• GEN-001 (Live Biotherapeutic Product) and Avelumab Combination Study for Patients With Solid Tumors Who Have Progressed on Anti-PD-(L)1 Therapy

    This is a phase I / Ib, first-in-human (FIH), open-label, dose escalation and dose expansion study to evaluate the safety and tolerability, biological and clinical activities of GEN-001 in patients with locally advanced or metastatic solid tumors who have progressed on at least two lines of approved therapy for their histological subtypes which includes an anti-PD-1 or anti-PD-L1 based therapy (as mono or combination), when administered as combined with avelumab.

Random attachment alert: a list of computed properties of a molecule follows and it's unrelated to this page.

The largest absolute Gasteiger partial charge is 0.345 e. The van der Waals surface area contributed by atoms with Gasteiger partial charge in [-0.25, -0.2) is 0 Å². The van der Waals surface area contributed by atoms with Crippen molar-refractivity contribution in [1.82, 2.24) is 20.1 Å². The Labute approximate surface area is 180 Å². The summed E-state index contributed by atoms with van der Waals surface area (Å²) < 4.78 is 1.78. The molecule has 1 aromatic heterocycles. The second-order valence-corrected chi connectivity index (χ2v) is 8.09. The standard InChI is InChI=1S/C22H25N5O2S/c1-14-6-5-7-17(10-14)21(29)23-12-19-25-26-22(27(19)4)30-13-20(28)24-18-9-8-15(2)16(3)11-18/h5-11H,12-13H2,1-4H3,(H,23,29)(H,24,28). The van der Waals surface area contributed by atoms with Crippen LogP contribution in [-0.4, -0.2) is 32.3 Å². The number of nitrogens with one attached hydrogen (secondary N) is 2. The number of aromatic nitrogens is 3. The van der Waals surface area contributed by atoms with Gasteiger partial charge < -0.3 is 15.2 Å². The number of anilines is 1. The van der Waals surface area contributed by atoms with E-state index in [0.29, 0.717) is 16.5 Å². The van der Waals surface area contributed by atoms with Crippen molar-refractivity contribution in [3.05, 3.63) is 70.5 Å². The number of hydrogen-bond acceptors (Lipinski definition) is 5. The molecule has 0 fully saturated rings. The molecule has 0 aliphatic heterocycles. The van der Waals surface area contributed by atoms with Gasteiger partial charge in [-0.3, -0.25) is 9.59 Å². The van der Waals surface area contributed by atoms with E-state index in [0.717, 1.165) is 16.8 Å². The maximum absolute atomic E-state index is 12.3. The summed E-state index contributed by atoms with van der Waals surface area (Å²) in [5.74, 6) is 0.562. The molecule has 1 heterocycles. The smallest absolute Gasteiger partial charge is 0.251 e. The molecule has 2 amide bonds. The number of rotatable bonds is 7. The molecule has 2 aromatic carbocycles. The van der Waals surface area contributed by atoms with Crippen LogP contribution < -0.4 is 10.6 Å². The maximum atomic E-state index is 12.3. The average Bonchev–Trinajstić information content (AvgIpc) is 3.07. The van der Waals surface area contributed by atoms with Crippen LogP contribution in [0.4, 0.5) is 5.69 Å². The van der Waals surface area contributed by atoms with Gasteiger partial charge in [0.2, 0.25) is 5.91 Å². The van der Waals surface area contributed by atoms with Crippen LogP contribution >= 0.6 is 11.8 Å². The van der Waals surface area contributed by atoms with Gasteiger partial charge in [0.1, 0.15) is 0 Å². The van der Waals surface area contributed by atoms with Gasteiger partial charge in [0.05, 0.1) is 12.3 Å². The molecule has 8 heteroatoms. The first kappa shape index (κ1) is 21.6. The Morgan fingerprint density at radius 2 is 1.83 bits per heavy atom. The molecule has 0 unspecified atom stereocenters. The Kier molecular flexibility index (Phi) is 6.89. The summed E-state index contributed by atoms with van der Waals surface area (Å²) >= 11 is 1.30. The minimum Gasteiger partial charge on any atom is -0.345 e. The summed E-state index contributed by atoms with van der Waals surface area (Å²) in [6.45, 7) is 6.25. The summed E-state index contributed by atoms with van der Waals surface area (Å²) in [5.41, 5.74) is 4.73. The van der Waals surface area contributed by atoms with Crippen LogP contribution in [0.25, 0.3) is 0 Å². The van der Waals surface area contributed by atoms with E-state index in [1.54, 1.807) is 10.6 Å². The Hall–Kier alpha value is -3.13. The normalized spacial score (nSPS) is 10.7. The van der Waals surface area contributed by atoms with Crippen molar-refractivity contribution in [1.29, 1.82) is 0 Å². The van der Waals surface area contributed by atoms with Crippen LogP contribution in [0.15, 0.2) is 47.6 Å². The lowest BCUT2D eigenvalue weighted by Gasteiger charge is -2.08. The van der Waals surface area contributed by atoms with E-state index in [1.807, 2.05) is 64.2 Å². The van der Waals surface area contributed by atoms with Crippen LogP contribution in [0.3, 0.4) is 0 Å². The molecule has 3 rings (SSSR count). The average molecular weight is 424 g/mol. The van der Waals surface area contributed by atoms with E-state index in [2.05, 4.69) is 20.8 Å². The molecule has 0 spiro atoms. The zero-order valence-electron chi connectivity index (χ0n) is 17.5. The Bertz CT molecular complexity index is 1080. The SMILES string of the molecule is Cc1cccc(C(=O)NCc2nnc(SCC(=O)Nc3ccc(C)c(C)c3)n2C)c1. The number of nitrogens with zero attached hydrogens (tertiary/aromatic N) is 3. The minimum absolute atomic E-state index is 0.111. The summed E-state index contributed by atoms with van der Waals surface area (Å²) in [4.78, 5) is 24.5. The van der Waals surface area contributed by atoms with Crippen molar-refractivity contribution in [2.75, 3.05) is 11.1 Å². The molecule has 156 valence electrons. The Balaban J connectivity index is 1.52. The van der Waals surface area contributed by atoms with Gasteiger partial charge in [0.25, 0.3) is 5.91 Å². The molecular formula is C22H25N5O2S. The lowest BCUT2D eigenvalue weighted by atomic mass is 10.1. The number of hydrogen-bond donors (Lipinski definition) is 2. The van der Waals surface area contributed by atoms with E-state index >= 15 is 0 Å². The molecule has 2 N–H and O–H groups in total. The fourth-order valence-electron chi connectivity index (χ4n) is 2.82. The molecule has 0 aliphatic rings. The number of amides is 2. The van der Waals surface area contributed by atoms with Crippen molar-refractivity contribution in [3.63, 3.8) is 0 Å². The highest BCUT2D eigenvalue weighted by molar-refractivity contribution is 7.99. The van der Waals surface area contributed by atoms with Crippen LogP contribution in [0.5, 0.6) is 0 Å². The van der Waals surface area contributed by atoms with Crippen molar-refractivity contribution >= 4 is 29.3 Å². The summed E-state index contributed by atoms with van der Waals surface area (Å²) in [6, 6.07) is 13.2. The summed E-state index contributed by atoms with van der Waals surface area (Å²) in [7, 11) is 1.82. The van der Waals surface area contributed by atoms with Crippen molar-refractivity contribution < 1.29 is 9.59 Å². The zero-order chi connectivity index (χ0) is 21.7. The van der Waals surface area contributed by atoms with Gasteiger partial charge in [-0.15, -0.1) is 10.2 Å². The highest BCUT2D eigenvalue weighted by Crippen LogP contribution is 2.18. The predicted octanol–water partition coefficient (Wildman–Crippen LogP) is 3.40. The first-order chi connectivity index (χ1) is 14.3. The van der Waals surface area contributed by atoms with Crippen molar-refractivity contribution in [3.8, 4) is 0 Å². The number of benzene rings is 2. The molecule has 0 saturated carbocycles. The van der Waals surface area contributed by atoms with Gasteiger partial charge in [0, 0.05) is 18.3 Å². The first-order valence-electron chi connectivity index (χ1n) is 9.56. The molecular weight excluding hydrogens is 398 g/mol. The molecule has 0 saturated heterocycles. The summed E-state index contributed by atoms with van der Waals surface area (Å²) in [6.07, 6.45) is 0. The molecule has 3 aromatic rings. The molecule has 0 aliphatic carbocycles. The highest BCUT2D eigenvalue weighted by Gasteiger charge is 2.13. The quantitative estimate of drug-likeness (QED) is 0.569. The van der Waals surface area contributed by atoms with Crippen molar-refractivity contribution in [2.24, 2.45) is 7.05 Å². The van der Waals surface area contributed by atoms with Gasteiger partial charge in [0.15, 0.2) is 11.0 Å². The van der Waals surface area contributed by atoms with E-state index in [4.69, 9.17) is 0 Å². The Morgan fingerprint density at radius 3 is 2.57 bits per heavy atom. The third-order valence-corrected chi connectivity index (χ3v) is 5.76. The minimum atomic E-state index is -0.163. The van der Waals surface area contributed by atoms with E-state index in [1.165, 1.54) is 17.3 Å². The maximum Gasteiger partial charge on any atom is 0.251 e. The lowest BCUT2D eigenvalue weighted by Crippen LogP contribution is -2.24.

Location: 4 locations

  • FT516 in Combination With Monoclonal Antibodies in Advanced Solid Tumors

    This is a Phase 1 dose-finding study of FT-516 in combination with monoclonal antibodies in subjects with advanced solid tumors. The study will consist of a dose-escalation stage and an expansion stage where participants will be enrolled into indication-specific cohorts.
    Location: 3 locations

  • Talazoparib and Avelumab for the Treatment of Advanced Breast Cancer, the TALAVE study